These days, a great-looking, well-designed store puts much more than just a pretty face on your business; it could be a matter of survival.
By Paul Reed
You may have read my previous columns discussing the advantages of a new, upgraded store design, and thought, “Well, that’s great for some auto parts stores. But our store has worked fine for years just as it is. It may not win any beauty awards, but if customers can’t find what they need, they can just ask an employee. Why would I spend $100,000 just to make it look nicer?”
I hear you. But in actual fact, upgrading and reorganizing your store is one of the best investments you can make, especially nowadays.
I have one client who has had us build him several stores over the years, and I asked him if he was able to quantify a difference in his numbers after the upgrade. This was his response:
“Paul, when I isolated the sales movement to ‘cash’ (retail) sales after the retail location upgrades, I noticed an immediate increase of: location a), 27.5% year 1; location b), 24.5% year 1, 7.5% year 2 and 22% year 3; location c) 13.5% year 1, 15% year 2.” That was separate from any other improvements resulting from advertising, product specials or other special sales.
A store’s profitability often has little to do with square footage, especially on a percentage basis. It’s all about efficiency. A well-designed store will move product faster and more easily, simply because customers can locate and pick what they need and get through the checkout faster. This principle works even if you don’t go for a full gut-and-reno job, by the way. Just about every store I see could benefit from a good decluttering.
It usually goes like this: maybe you started out a few years back with a small retail showroom with a few products, and as you grew, your inventory just grew organically. Fast forward to today, and the shelves are overcrowded, there’s no logic to where products are located, and the store is not a particularly attractive or inviting place to be in. (When was the last time you gave the sales floor, and all the products, a good cleaning and dusting?)
Furthermore, decluttering is not a one-and-done thing. Ideally, it should be part of your daily maintenance list, with a deeper reorganizing session on a monthly or perhaps seasonal basis. Straighten up the shelves, give everything a thorough dusting, place products in the department (or near other products) where they seem most logical, and make a note of what’s selling and what’s literally just gathering dust.
Here’s another advantage to a clean, well-organized store – one that can have a direct effect on your bottom line. Recent crime statistics show that shrinkage is on the rise in both Canada and the U.S. In a crowded, poorly organized and poorly lit store, you may never notice someone slipping your valuable merchandise into their pocket, and you might not ever miss it till you notice an unexplained (and serious) dent in your profits. Well-lit, roomy aisles with clear sightlines, unobtrusive mirrors or security cams can help address this problem without making customers feel uncomfortable.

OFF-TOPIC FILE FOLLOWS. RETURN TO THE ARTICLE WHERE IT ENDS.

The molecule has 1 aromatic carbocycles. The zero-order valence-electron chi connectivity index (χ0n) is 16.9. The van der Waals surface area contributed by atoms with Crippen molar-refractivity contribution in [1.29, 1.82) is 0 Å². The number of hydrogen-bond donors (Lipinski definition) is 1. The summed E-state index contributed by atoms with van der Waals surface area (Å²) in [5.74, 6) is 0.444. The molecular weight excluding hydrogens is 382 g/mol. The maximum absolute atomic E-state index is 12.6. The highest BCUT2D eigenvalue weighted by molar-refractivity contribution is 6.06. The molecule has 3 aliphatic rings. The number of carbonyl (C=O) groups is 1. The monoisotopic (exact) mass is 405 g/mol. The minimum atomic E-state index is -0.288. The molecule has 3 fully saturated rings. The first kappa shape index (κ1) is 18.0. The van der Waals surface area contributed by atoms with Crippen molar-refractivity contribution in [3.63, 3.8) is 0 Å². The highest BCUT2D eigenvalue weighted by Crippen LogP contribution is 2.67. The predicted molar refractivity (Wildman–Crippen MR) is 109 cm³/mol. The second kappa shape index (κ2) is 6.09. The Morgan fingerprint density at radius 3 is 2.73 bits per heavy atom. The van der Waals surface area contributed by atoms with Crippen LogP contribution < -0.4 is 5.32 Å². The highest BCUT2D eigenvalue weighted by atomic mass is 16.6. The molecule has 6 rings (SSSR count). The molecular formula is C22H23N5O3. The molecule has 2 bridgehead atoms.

On a more pleasant note, a well-designed store is just a nicer place to spend time in, and customers will tend to stay longer and look around. And if you’ve dressed the store with attractive displays and good signage, they’re likely to pick up a few more items they need. Displaying some useful add-on items at the cash – oh yeah, I’ve been meaning to buy a Phillips screwdriver! – is a time-worn way to not just “build the ticket,” to use the technical term, but provide a genuinely helpful service to your customer.
Employees consistently say they prefer working in a professional-looking, attractive place of business, reducing staff turnover and engendering pride in the job. I encourage my clients to make the extra investment in branded clothing for store staff: polo shirts, button-downs or high-quality t-shirts in your company colours, with your logo stitched on the breast pocket, and perhaps black slacks or skirts. It not only immediately raises the professional image of the store and reinforces your all-important brand, but makes it easy for customers to find a employee if they have a question or are ready to cash out.
Nowadays, every retail industry is facing increasing competition for customers’ business, thanks to the simple fact of online shopping. Giving customers a reason to come out and visit you, rather than just click on what they need, is perhaps the greatest reason of all to present a store environment at its very best. In this sense, it’s not just a matter of improving profits or maintaining an image – it’s a matter of sheer survival.
Your customers chose to visit your store in person, and they deserve the best experience you can offer – whether it’s a consumer needing new windshield wipers, or a professional tech buying a replacement part for a repair. A store that’s well-lit, easy to navigate, allows them to intuitively find the item they need, and that’s clean and a pleasure to be in, is a store they will return to, maybe often. And that’s an opportunity that’s well worth your investment.